Some Ground Rules for Blogging Here

Glory to God for All Things, has been up for a little over a week. We’ve been blessed with very good readership (around 8,000 views). I am moved and grateful.

I took the liberty of removing a couple of comments today, including one of mine, and am taking this opportunity to state what I will maintain as some groundrules for this site.

First, this is my site, not the public’s, so that freedom of speech is not the rule. Comments are welcome but only if they are kind to others and show mercy. God, Scripture tells us, is kind “to the unthankful and the evil” (Luke 6:35). And we are commanded to be like Him in these very things. The internet is full of judgment and unkindness (so is the world around us). If people have a need for that sort of thing, they do not lack opportunities – but they will not have the opportunity for it on this site.

I believe that we are able to say, with St. John Chrysostom, “Glory to God for All Things,” because God is good and His will for us is good. If something troubles you, there are kind ways to address it and merciful ways to treat any subject. Such comments, even if they are disagreements with postings, are welcome.

I hope in my postings to be edifiying and thought-provoking, in the best sense, and at least worth reading. If that is so, then this blog will be worth taking time to create and to read.

If these groundrules are observed (kindness and mercy), we will all have avoided some sin and temptation and that itself is a good thing.

May God bless you as you visit, and forgive me if I give offense at any point.

Fr. Stephen Freeman

8 comments:

  1. These are nvery sane ‘groundrules’, Father. I am a Catholic reader, and am very much aware of the particular kindness and mercy that Orthodox and Catholic Christians need to show to each other. Not only do these groundrules help us ‘avoid some sin and temptation’, they also foster open hearts and charitable discourse.

    I am enjoying your blog very much. Thank you for starting it.

  2. Father Bless!

    Fr. Stephen,
    I am guessing you got a visit from the Rev. Mccain as well. I will confess to some less than charitable feelings when I finished reading his post. And I also felt the need yesterday to put up a clarification on the rules for polite discourse. Trusting that you and yours are well, I remain…

    Yours in Christ
    John

    P.S. I just posted this in the wrong thread. I am used to the comments link being at the bottom.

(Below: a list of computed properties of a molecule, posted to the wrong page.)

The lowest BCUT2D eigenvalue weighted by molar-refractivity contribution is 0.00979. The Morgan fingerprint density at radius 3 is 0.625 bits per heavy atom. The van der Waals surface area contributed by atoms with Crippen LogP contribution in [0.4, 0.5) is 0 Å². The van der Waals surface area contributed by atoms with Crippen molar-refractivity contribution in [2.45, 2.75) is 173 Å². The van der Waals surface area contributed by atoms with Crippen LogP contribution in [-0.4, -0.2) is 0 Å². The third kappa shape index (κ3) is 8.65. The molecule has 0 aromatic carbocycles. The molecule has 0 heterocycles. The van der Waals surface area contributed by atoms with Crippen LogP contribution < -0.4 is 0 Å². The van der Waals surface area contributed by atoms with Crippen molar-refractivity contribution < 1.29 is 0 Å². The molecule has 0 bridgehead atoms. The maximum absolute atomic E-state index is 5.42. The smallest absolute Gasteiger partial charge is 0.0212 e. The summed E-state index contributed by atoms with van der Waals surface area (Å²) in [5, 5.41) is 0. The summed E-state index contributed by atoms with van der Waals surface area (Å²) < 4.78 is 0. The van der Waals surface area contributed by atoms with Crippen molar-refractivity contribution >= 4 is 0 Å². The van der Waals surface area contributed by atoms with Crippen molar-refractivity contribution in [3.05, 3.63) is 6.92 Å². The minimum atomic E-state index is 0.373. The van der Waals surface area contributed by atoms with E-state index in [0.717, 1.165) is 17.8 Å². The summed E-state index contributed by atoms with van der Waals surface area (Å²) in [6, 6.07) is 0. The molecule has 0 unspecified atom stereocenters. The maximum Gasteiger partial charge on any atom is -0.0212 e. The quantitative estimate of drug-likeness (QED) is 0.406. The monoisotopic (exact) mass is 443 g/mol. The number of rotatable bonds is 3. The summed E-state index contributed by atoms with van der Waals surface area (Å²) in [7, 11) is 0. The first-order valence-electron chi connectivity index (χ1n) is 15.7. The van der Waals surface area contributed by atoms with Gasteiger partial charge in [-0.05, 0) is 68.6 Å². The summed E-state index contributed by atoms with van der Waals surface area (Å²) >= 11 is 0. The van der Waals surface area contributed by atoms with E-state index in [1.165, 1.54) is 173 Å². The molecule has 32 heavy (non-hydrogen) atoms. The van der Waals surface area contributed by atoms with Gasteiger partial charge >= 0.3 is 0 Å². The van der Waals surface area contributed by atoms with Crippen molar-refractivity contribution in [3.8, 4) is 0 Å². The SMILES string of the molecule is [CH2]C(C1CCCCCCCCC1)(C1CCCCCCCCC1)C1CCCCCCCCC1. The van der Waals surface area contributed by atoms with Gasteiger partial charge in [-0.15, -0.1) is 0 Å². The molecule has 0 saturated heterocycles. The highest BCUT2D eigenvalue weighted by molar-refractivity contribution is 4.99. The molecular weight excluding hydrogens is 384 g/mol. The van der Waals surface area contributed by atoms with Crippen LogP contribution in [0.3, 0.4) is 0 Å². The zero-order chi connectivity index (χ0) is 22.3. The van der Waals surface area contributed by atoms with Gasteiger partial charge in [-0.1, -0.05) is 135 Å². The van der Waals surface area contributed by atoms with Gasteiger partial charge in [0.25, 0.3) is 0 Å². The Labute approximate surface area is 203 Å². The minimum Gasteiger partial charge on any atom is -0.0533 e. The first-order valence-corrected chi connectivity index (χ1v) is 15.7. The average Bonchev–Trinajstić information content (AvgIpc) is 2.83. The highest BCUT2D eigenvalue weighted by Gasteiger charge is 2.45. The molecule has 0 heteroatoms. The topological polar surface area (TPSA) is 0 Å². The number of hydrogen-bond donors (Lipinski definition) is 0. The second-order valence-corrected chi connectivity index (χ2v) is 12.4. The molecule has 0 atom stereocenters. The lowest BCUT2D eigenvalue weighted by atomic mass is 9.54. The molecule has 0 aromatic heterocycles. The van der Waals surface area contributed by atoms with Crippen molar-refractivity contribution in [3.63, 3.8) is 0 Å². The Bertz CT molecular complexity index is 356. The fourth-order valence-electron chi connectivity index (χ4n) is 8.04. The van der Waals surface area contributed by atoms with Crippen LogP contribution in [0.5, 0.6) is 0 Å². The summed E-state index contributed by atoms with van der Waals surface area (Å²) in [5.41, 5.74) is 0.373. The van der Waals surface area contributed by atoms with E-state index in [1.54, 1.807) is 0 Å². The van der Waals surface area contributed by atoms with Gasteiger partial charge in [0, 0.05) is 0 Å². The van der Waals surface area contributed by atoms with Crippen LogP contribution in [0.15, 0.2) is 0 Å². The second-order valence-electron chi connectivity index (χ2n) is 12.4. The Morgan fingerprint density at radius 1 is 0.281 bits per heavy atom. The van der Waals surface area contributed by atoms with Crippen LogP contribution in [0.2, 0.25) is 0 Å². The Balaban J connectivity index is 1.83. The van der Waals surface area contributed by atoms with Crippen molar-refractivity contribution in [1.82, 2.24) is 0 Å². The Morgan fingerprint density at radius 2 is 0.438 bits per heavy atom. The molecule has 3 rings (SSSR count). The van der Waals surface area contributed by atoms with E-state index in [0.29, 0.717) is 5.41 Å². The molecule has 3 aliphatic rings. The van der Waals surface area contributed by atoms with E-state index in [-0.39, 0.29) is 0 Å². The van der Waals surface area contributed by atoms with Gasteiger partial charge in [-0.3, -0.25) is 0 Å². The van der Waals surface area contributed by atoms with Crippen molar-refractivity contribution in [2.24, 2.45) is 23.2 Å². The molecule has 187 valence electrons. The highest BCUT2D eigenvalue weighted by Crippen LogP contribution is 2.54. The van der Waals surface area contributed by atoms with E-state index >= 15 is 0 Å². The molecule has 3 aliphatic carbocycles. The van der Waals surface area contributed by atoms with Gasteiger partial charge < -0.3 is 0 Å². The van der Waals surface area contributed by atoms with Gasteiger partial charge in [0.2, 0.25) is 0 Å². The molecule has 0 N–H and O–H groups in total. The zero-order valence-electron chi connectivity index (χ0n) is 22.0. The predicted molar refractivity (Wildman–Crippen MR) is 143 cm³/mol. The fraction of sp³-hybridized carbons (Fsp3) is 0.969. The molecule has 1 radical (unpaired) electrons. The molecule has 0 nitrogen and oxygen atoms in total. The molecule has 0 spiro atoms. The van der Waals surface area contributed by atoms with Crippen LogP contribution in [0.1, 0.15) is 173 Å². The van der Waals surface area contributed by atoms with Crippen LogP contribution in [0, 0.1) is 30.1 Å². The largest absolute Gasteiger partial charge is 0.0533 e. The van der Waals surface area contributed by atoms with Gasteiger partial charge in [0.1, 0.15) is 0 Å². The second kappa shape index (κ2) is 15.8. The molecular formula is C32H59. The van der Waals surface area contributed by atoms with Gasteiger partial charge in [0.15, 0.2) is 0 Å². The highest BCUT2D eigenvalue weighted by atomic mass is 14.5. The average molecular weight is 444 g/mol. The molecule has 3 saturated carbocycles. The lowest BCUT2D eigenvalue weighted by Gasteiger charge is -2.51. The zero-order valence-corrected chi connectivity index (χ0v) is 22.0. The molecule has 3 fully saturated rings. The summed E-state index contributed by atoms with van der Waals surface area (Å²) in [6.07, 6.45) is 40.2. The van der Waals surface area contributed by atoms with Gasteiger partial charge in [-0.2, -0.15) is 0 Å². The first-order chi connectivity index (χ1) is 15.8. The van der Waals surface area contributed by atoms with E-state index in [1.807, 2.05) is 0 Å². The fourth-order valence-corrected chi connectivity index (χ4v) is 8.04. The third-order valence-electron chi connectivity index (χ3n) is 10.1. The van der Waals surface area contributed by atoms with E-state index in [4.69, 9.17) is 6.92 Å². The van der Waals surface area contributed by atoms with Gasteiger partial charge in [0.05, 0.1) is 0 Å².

3. Yeah,

    I’m used to the comments link being at the bottom, and if I could master the dashboard I might be able to relocate them. I learn about two things a week about blogging, or site management. But you only learn by doing, I suppose.

  4. Very sane ground rules. It was this very reason that I un-abled the comments section on my blog, and instead chose to let people who were truly interested in conversation email me. On another note, what an incredible numbers of views! I thought I was doing good with 650+ in just under 3 months. Did you advertise in some way or something?

    I very much enjoy reading your blog (especially all the references to Elder Sophrony and St. Silouan, both of whom are very instrumental in my own spiritual outlook and development). May God continue to bless you and use this site for His glory!

    One more item (sorry…), take a look at http://thaborian.org/
    Dr. Christopher Veniamin, a professor at St. Tikhon’s Seminary and a spiritual child of Elder Sophrony, is the “owner” of this publisher, and the next book due out in on St. Silouan and Elder Sophrony.

  5. Fr. Matthew,

    I look forward to the publication. I cannot explain the number of viewers, other than the kindness of God, and the hospitality of some other veteran bloggers, such as Al Kimel of Pontifications, where I have been a guest blogger (Al is an former Anglican and a friend from that era, who recently became Catholic. I hold him in the highest esteeem and regard – he also has an awesome blog: Ponticiations).

    When I made pilgrimage this past summer to St. John the Baptist Monastery in Essex, I began to realize just how much my own Orthodox life had been formed and shaped by St. Silouan, Fr. Sophrony and the spiritual heritage they have given to us. My spiritual father, Fr. John Breck, is certainly influenced by them. His retreat center, St. Silouan’s, is aptly named. I realize that the Orthodox faith as I have received it, particularly at the hands of those who catechized me and have confessed me, have themselves been heirs of Orthodoxy from that very source (or sources surrounding them). Thus I found that I was incredibly at home, especially “at home”, at St. John the Baptist Monastery. It was a profound experience which only deepened my own understanding of Orthodoxy, as well as my self-understanding. I welcome anything that increases our knowledge of this great gift to the Orthodox world.

  6. Fr. Stephen,

    I don’t know very well how to think about anything without being critical – so here on your blog I’ve had to stop myself several times from pushing Submit. I look forward to learning by observing others.

    Your blog has already been a great blessing. The waters are uniquely calm and deep. Thank God for you all!

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